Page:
Traditional risk analysis techniques such as Fault Trees and Event Trees fail to model complex aspects of systems behaviour such as components dependencies, degradation, limiting their capability of representing modern engineering systems. This is all the more true for aviation systems, whose safety and operation strongly rely on automation and control technology, often resulting in dense networks of dependencies and hence in a high degree of complexity. Moreover, due to their safety critical nature as well as intensive operation conditions, maintenance is a crucial aspect of these systems life-cycle, introducing further sources of dependency or failure. Failing to take into account these aspects may result in the misrepresentation of the systems behaviour, potentially leading to the underestimation of risk. The current study provides an alternative solution for the safety analysis of the air system of a jet engine based on the use of Petri Nets. The model implemented covers the time interval between major engine overhauls, taking into account both in-flight operation and on-wing maintenance, as well as their reciprocal influence. Components degradation as well as dependencies and common cause failures are also included in the analysis, in order to offer a realistic representation of the system behaviour.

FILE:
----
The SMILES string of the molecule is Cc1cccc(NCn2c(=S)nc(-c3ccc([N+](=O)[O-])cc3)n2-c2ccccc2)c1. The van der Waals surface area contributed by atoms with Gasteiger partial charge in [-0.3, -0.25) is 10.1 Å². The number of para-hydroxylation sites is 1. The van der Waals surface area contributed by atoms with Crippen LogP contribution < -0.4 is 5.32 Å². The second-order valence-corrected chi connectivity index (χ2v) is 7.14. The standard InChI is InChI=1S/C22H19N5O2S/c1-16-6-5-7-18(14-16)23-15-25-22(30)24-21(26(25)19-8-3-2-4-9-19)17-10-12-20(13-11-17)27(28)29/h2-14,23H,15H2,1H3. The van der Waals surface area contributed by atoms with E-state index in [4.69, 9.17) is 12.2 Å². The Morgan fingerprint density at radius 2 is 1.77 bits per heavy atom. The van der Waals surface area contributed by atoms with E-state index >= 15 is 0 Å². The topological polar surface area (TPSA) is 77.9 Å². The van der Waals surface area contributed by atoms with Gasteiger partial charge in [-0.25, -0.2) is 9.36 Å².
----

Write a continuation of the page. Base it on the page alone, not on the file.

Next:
Tolo, S., Andrews, J., Thatcher, I., & Stamp, D. (2022). A Petri Net approach to the Risk Analysis of Jet Engines. In M. Chiara Leva, E. Patelli, L. Podofillini, & S. Wilson (Eds.), Book of Extended Abstracts for the 32nd European Safety and Reliability Conference (137-138)